Reply of the Mayor and Aldermen to the above to the effect
that the Commonalty must state their wishes (lour entente)
more explicitly. Accordingly, on Saturday after the Feast of
St. Nicholas [6 Dec.], they proffered their declaration to the
said Mayor and Aldermen, as recorded on the second folio
following, to which declaration the Mayor and Aldermen made
a reply on the following Thursday, as recorded on the third
Folio cxli b.
Pleas held before Adam de Bury, the Mayor, and Aldermen,
and an immense Commonalty, in the Guildhall, on Tuesday the
morrow of St. Martin [11 Nov.], 38 Edward III. [A.D. 1364],
when John Ryghtwys and John Penrose, taverners, were
attached to answer a charge of having sold unwholesome wine.
The surveyors of the sale of wine in the City, viz., Geoffrey
de Newtone, Robert de la More, Henry de Boseworth, and
Thomas Cornwaleys, claimed to have cognizance of the matter,
and they found John Ryghtwys not guilty, but John Penrose
guilty. The latter was accordingly condemned to drink a
draught of his own wine, the remainder to be poured on his
head, and he was to forswear the calling of vintner unless he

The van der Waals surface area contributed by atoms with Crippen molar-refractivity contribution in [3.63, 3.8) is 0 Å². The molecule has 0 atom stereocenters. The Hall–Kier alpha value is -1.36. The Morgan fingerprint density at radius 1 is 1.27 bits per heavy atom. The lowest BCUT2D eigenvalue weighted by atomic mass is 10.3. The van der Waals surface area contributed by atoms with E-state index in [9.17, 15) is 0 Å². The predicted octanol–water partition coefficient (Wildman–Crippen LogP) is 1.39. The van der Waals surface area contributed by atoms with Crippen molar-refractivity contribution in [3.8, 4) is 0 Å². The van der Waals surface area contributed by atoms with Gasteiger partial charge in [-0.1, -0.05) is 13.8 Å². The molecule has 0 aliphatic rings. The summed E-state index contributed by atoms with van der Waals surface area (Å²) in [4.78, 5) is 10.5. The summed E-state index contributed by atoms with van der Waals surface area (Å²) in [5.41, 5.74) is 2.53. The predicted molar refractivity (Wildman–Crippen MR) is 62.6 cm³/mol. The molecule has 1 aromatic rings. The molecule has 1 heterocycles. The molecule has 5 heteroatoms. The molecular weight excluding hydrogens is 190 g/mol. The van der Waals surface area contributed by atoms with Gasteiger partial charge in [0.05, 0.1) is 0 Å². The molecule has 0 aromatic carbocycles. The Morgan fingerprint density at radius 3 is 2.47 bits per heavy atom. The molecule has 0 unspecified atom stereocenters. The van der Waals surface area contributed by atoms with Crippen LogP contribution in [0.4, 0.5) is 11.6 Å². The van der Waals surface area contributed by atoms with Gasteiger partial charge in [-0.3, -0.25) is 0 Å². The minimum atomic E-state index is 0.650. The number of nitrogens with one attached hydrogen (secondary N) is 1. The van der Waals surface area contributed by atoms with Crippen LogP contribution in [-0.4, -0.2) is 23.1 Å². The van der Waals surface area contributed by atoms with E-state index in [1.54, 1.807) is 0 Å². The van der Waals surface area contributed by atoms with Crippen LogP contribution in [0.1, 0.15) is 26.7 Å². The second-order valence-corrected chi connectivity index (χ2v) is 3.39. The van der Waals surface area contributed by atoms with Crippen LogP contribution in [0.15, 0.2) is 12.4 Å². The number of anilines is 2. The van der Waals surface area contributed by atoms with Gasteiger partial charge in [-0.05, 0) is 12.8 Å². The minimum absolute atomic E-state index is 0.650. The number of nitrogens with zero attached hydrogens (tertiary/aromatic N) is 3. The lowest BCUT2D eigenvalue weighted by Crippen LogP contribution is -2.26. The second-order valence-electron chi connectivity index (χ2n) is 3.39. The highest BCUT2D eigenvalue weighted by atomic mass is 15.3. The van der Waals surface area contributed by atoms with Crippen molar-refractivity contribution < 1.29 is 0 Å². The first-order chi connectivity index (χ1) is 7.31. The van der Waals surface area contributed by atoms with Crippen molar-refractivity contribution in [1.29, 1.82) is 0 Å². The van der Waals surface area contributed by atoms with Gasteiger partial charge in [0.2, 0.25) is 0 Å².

obtained the King's favour.
Afterwards, viz., on Monday after the Feast of St. Matthias
[24 Feb.], 43 Edward III. [A.D. 1368-9], came the above John
Penrose in full Husting, before Simon de Mordone, the Mayor,
the Aldermen, and John de Cauntebrigge, the Chamberlain,
and asked to be admitted to his trade, &c. And he was
admitted and sworn, &c.
Folio cxlii b-cxliii.
Declaracio intencionis co' itatis civitatis London' de quibusdam articulis Maiori et Aldr' is pro co' i proficuo prius demon stratis.
Declaration of the wishes (entente) of the Commons touching
those to be received into the franchises of the City, to the effect
that whereas there were only three ways whereby the said
franchises could be obtained, viz., by birth, apprenticeship, or
by presentment of some mistery before the Mayor, Aldermen,
and Chamberlain, sufficient satisfaction being made to the
Chamber at discretion, those who obtain the franchise by birth
ought not to pay fine or other service according to ancient
custom, except that when they become of full age they ought
to take the same oath as other freemen, for many of them
think they are not bound to maintain the franchises because
they have not been sworn. (fn. 1)
De apprenticiis admittend' in lib' tatem postea correcta fuit illa ordinacio post fol ciiij xx iij.